Total skin-sparing mastectomy (TSSM) is a reasonable option for some women with breast cancer and those undergoing prophylactic mastectomy who wish to preserve the natural appearance of their nipple, according to an article published in a recent issue of the Archives of Surgery.

Akushla Wijayanayagam, MD, of the University of California, San Francisco, and colleagues describe the results of TSSM procedures performed on 64 breasts in 43 women.

Contraindications for the surgery included mammography or MRI evidence of carcinoma within 2 cm of the nipple. Mastectomies were performed using one of five types of incisions.

The nipple-areola skin completely survived in 80% of cases. The radial incision—across part of the areola—offered the best chance of preserving healthy areola and nipple skin (97%).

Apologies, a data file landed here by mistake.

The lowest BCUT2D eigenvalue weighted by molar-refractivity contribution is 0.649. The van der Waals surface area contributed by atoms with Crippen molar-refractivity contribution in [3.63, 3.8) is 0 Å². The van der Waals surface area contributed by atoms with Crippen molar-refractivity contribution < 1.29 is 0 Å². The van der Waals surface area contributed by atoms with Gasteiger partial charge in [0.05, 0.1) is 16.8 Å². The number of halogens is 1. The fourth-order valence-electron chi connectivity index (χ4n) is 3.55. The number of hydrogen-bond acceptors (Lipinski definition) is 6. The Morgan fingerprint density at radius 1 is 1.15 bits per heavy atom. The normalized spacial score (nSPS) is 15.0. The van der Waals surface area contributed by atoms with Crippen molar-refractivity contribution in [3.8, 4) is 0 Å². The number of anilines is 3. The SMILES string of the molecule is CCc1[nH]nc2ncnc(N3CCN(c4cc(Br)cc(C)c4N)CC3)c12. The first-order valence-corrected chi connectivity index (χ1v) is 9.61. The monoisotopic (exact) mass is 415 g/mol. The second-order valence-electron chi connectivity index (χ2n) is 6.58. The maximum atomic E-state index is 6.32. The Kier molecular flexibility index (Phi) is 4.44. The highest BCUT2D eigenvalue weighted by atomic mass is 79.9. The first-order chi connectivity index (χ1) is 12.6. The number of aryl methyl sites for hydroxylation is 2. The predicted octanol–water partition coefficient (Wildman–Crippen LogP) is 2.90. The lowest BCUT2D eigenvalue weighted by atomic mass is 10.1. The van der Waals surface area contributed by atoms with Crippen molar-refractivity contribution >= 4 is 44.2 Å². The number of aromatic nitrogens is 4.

The researchers abandoned the nipple-areola complex (NAC)-crossing incision, as the NAC survived only in two of the 11 procedures in which it was used.

The authors note that NAC skin preservation could add a 1% to 2% risk of cancer recurrence.

"Prophylactic mastectomy reduces the incidence of breast cancer in BRCA1 and BRCA2 mutation carriers," the authors write. "As more young women discover that they are at profound risk for developing breast cancer, more acceptable prophylactic surgical and reconstructive techniques need to be identified until other preventive alternatives are found. We believe that TSSM is one such technique because it preserves the entire skin envelope of the breast, resulting in a more natural shape."

[Source: Contemporary OB/GYN]